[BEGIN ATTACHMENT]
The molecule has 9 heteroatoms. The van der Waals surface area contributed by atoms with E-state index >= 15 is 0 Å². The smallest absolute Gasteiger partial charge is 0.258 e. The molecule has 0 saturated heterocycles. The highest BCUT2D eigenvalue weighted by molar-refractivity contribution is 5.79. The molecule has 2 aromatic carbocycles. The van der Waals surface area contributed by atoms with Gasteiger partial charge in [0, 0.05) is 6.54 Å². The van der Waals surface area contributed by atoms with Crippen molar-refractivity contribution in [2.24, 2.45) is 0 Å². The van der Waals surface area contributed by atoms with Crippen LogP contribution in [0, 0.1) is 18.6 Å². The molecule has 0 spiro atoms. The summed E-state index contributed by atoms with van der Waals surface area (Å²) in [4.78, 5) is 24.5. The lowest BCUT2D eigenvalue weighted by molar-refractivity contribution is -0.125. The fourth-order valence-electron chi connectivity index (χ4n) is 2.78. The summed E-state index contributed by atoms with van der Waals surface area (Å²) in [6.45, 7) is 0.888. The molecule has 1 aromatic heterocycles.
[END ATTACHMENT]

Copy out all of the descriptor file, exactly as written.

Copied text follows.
The molecule has 9 heteroatoms. The van der Waals surface area contributed by atoms with E-state index >= 15 is 0 Å². The smallest absolute Gasteiger partial charge is 0.258 e. The molecule has 0 saturated heterocycles. The highest BCUT2D eigenvalue weighted by molar-refractivity contribution is 5.79. The molecule has 2 aromatic carbocycles. The van der Waals surface area contributed by atoms with Gasteiger partial charge in [0, 0.05) is 6.54 Å². The van der Waals surface area contributed by atoms with Crippen molar-refractivity contribution in [2.24, 2.45) is 0 Å². The van der Waals surface area contributed by atoms with Crippen LogP contribution in [0, 0.1) is 18.6 Å². The molecule has 0 spiro atoms. The summed E-state index contributed by atoms with van der Waals surface area (Å²) in [4.78, 5) is 24.5. The lowest BCUT2D eigenvalue weighted by molar-refractivity contribution is -0.125. The fourth-order valence-electron chi connectivity index (χ4n) is 2.78. The summed E-state index contributed by atoms with van der Waals surface area (Å²) in [6.45, 7) is 0.888. The molecule has 1 aromatic heterocycles.